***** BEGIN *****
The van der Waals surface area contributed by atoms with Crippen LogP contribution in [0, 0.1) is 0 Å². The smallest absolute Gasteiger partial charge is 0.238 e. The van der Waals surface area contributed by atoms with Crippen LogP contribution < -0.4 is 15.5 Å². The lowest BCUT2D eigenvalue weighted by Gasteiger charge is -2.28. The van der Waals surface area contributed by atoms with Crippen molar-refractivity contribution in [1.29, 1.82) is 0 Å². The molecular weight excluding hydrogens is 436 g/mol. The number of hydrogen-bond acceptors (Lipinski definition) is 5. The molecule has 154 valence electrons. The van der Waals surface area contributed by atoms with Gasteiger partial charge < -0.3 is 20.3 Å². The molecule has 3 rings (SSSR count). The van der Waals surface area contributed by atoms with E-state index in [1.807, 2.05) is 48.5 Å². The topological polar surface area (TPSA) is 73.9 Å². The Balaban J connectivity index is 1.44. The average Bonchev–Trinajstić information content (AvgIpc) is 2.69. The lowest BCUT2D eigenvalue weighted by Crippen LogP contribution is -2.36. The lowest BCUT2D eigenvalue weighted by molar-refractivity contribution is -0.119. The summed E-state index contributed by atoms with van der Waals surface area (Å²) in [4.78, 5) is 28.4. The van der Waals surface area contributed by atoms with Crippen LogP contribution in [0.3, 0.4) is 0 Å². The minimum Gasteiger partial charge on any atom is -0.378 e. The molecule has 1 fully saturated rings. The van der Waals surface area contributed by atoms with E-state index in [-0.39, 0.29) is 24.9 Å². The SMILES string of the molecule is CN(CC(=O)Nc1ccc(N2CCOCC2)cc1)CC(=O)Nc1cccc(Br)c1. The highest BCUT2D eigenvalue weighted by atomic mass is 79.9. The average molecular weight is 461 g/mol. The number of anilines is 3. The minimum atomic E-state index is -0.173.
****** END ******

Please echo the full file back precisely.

The van der Waals surface area contributed by atoms with Crippen LogP contribution in [0, 0.1) is 0 Å². The smallest absolute Gasteiger partial charge is 0.238 e. The van der Waals surface area contributed by atoms with Crippen LogP contribution < -0.4 is 15.5 Å². The lowest BCUT2D eigenvalue weighted by Gasteiger charge is -2.28. The van der Waals surface area contributed by atoms with Crippen molar-refractivity contribution in [1.29, 1.82) is 0 Å². The molecular weight excluding hydrogens is 436 g/mol. The number of hydrogen-bond acceptors (Lipinski definition) is 5. The molecule has 154 valence electrons. The van der Waals surface area contributed by atoms with Gasteiger partial charge < -0.3 is 20.3 Å². The molecule has 3 rings (SSSR count). The van der Waals surface area contributed by atoms with E-state index in [1.807, 2.05) is 48.5 Å². The topological polar surface area (TPSA) is 73.9 Å². The Balaban J connectivity index is 1.44. The average Bonchev–Trinajstić information content (AvgIpc) is 2.69. The lowest BCUT2D eigenvalue weighted by Crippen LogP contribution is -2.36. The lowest BCUT2D eigenvalue weighted by molar-refractivity contribution is -0.119. The summed E-state index contributed by atoms with van der Waals surface area (Å²) in [4.78, 5) is 28.4. The van der Waals surface area contributed by atoms with Crippen LogP contribution in [0.3, 0.4) is 0 Å². The minimum Gasteiger partial charge on any atom is -0.378 e. The molecule has 1 fully saturated rings. The van der Waals surface area contributed by atoms with E-state index in [-0.39, 0.29) is 24.9 Å². The SMILES string of the molecule is CN(CC(=O)Nc1ccc(N2CCOCC2)cc1)CC(=O)Nc1cccc(Br)c1. The highest BCUT2D eigenvalue weighted by atomic mass is 79.9. The average molecular weight is 461 g/mol. The number of anilines is 3. The minimum atomic E-state index is -0.173.